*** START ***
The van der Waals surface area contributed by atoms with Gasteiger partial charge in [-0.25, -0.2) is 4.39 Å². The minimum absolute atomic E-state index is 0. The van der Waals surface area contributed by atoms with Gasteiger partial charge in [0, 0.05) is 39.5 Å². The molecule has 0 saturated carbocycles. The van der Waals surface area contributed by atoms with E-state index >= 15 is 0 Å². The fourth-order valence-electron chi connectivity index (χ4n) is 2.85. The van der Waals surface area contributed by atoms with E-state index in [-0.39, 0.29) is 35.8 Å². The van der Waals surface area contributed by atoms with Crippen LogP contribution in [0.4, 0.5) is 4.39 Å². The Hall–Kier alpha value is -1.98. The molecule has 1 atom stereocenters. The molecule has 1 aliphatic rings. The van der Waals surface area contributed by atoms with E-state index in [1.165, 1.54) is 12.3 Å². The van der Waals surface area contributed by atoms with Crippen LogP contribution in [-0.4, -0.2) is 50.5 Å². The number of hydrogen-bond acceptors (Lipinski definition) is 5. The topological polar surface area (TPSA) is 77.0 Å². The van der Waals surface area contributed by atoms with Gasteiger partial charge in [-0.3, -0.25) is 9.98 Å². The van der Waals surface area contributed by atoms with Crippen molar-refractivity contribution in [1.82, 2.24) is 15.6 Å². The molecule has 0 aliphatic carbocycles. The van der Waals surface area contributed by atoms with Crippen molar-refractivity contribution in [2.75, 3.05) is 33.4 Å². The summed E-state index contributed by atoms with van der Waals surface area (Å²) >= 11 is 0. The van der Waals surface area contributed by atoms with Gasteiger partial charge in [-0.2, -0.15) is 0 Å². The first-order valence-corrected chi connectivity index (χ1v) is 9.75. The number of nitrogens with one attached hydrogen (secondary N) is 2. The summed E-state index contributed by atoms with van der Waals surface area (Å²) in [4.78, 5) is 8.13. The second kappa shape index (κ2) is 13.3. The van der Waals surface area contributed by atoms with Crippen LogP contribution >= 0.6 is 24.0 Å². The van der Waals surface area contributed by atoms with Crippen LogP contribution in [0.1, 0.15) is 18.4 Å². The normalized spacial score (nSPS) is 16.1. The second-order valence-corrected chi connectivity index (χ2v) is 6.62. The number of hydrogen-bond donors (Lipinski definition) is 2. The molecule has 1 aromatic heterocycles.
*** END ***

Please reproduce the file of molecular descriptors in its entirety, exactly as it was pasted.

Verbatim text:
The van der Waals surface area contributed by atoms with Gasteiger partial charge in [-0.25, -0.2) is 4.39 Å². The minimum absolute atomic E-state index is 0. The van der Waals surface area contributed by atoms with Gasteiger partial charge in [0, 0.05) is 39.5 Å². The molecule has 0 saturated carbocycles. The van der Waals surface area contributed by atoms with E-state index >= 15 is 0 Å². The fourth-order valence-electron chi connectivity index (χ4n) is 2.85. The van der Waals surface area contributed by atoms with E-state index in [-0.39, 0.29) is 35.8 Å². The van der Waals surface area contributed by atoms with Crippen LogP contribution in [0.4, 0.5) is 4.39 Å². The Hall–Kier alpha value is -1.98. The molecule has 1 atom stereocenters. The molecule has 1 aliphatic rings. The van der Waals surface area contributed by atoms with E-state index in [1.165, 1.54) is 12.3 Å². The van der Waals surface area contributed by atoms with Crippen LogP contribution in [-0.4, -0.2) is 50.5 Å². The number of hydrogen-bond acceptors (Lipinski definition) is 5. The topological polar surface area (TPSA) is 77.0 Å². The van der Waals surface area contributed by atoms with Gasteiger partial charge in [-0.3, -0.25) is 9.98 Å². The van der Waals surface area contributed by atoms with Crippen molar-refractivity contribution in [1.82, 2.24) is 15.6 Å². The molecule has 0 aliphatic carbocycles. The van der Waals surface area contributed by atoms with Crippen molar-refractivity contribution in [2.75, 3.05) is 33.4 Å². The summed E-state index contributed by atoms with van der Waals surface area (Å²) >= 11 is 0. The van der Waals surface area contributed by atoms with Gasteiger partial charge in [-0.2, -0.15) is 0 Å². The first-order valence-corrected chi connectivity index (χ1v) is 9.75. The number of nitrogens with one attached hydrogen (secondary N) is 2. The summed E-state index contributed by atoms with van der Waals surface area (Å²) in [4.78, 5) is 8.13. The second kappa shape index (κ2) is 13.3. The van der Waals surface area contributed by atoms with Crippen LogP contribution >= 0.6 is 24.0 Å². The van der Waals surface area contributed by atoms with Crippen LogP contribution in [0.1, 0.15) is 18.4 Å². The normalized spacial score (nSPS) is 16.1. The second-order valence-corrected chi connectivity index (χ2v) is 6.62. The number of hydrogen-bond donors (Lipinski definition) is 2. The molecule has 1 aromatic heterocycles.